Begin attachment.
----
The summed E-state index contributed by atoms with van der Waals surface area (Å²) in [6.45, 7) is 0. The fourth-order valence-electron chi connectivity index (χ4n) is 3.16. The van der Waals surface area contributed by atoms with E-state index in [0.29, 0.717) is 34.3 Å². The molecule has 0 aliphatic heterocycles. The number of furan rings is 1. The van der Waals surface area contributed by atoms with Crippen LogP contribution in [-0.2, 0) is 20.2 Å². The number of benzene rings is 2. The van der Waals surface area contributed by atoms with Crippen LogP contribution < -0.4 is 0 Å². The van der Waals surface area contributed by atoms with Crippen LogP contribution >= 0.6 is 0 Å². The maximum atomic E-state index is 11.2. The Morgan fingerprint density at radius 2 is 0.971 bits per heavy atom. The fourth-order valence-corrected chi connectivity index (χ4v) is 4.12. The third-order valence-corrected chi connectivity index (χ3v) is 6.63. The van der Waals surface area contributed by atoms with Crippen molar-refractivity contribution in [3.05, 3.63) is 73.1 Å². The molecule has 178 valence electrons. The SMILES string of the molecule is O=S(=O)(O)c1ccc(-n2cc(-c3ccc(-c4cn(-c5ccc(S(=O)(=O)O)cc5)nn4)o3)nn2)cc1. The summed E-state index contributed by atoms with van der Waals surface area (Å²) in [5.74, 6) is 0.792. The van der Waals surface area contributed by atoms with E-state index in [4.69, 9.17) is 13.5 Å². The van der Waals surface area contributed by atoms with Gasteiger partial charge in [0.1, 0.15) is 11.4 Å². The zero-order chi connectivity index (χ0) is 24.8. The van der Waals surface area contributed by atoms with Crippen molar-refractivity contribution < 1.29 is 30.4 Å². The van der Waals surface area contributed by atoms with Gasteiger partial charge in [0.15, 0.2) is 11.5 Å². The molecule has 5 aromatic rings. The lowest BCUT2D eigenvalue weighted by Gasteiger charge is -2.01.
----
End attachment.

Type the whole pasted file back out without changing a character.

The summed E-state index contributed by atoms with van der Waals surface area (Å²) in [6.45, 7) is 0. The fourth-order valence-electron chi connectivity index (χ4n) is 3.16. The van der Waals surface area contributed by atoms with E-state index in [0.29, 0.717) is 34.3 Å². The molecule has 0 aliphatic heterocycles. The number of furan rings is 1. The van der Waals surface area contributed by atoms with Crippen LogP contribution in [-0.2, 0) is 20.2 Å². The number of benzene rings is 2. The van der Waals surface area contributed by atoms with Crippen LogP contribution < -0.4 is 0 Å². The van der Waals surface area contributed by atoms with Crippen LogP contribution >= 0.6 is 0 Å². The maximum atomic E-state index is 11.2. The Morgan fingerprint density at radius 2 is 0.971 bits per heavy atom. The fourth-order valence-corrected chi connectivity index (χ4v) is 4.12. The third-order valence-corrected chi connectivity index (χ3v) is 6.63. The van der Waals surface area contributed by atoms with Crippen molar-refractivity contribution in [3.05, 3.63) is 73.1 Å². The molecule has 178 valence electrons. The SMILES string of the molecule is O=S(=O)(O)c1ccc(-n2cc(-c3ccc(-c4cn(-c5ccc(S(=O)(=O)O)cc5)nn4)o3)nn2)cc1. The summed E-state index contributed by atoms with van der Waals surface area (Å²) in [5.74, 6) is 0.792. The van der Waals surface area contributed by atoms with E-state index in [4.69, 9.17) is 13.5 Å². The van der Waals surface area contributed by atoms with Gasteiger partial charge in [0.1, 0.15) is 11.4 Å². The zero-order chi connectivity index (χ0) is 24.8. The van der Waals surface area contributed by atoms with Crippen molar-refractivity contribution < 1.29 is 30.4 Å². The van der Waals surface area contributed by atoms with Gasteiger partial charge in [0.15, 0.2) is 11.5 Å². The molecule has 5 aromatic rings. The lowest BCUT2D eigenvalue weighted by Gasteiger charge is -2.01.